February 23, 2024

Black History Month Spotlight: Dr. Lynn Green

Can you share a bit about your personal background and heritage?

As an African American woman, Black History holds great significance both personally and professionally. I have always dreamed of becoming an entrepreneur and getting a PhD as a 5-year-old black little girl. I was that child that thought having my library card at five years old was equivalent to meeting Santa. I was ecstatic! My mother sowed the seed of entrepreneurship within me as a child. She has been a primary motivation and continues to be the reason I am where I am on this journey of life.  Her mindset was that “it wasn’t a matter of if I went to college but a matter of where?” I come from a lineage of high achieving entrepreneurs and educators. My Aunt owned her own hair salon, my Uncle owned his own towing company, and my other Aunt was a School Principal. Growing up I looked up to my favorite Cousin, Co-founder of a neighborhood Pharmacy who was a graduate of the University of Texas at Austin where she received her master’s degree. She is currently pursuing her Doctorate degree while practicing as a Licensed School Psychologist. Her Daughter recently graduated with her Pharm. D. and is a current Pharmacy Manager.

The entrepreneurial bug officially bit when I owned and operated a lemonade stand as a child. Out of the gate, I made a net profit of $5.00 after all expenses of cups, lemonade packages, pitchers, straws and material to build the stand were paid. Luckily, I didn’t have to pay for human resources which was my mother that help me and purchased all of the items needed for this business endeavor. The lemonade stand I had as a child was the beginning of my passion for entrepreneurship and metaphor for life. As the saying goes, “when life gives you lemons, make lemonade”.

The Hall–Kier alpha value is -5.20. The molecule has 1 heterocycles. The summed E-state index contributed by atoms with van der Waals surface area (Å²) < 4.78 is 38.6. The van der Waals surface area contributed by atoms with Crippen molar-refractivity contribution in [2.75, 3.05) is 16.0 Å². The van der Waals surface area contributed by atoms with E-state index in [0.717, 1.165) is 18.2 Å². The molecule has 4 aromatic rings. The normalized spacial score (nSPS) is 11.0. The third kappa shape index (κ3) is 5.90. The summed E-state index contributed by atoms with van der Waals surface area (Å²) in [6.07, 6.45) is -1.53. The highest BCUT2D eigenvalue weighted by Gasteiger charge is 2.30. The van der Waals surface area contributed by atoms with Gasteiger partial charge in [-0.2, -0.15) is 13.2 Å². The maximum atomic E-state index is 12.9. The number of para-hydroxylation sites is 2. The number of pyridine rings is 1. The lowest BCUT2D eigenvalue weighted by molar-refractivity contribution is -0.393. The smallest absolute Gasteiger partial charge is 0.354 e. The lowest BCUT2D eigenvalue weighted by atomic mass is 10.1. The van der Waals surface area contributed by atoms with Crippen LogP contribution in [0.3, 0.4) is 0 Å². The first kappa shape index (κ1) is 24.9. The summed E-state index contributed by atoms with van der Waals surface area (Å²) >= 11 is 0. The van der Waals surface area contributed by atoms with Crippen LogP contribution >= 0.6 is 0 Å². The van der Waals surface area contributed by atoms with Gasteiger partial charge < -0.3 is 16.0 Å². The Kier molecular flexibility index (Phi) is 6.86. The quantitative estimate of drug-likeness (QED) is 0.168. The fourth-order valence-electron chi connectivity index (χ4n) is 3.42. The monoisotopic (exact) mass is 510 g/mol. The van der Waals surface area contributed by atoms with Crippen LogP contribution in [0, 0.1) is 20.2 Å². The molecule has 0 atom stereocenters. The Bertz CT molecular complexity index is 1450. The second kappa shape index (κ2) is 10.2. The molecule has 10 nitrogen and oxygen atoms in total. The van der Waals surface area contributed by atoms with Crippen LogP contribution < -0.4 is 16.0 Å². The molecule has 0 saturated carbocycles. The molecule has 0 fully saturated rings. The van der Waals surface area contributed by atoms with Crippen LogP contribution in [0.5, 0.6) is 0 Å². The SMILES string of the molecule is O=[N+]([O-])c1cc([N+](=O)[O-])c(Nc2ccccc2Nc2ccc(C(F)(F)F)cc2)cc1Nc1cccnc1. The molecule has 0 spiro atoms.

How has your cultural heritage influenced your identity and experiences?

Only 3% of Black women-owned companies mature and survive longer than five years. My cultural heritage has greatly influenced my identity and both my personal and professional work experiences as a Black woman entrepreneur. While US businesses tend to consistently fail at a rate of 20% in their first year, this is disproportionately higher for Black owned businesses. A recent study suggested that 80% of Black owned businesses fail in their 12-18 months, and only 4% of Black-owned businesses make it past the start-up stage. To the contrary, there are approximately 3.12 million Black-owned businesses, generating $206 billion in annual revenues and employing 3.56 million workers.

Given these daunting statistics and in spite of adversity on this personal and business journey, I went on to graduate with my Bachelor’s degree from Texas Tech University’s PFP that has been ranked as the #1 financial planning program in the nation by Wealth Management magazine, received dual MBA’s and PhD at Kennesaw State University and Texas State University, respectfully. In entrepreneurship, I am the only Black woman owned change management consultancy with a testing assessment center delivering high demand industry certifications in IT, Business and Aviation. More specifically, the only Black woman owned Federal Aviation Administration (FAA) testing partner in the U.S. My mother always believed I could do anything I set my mind to. She instilled in me the insatiable desire to succeed despite the obstacles. She audaciously and boldly declared that I could even become the President of the United States. She was partially right, today I am the President of my own award- winning company, TaylorMade Careers, LLC.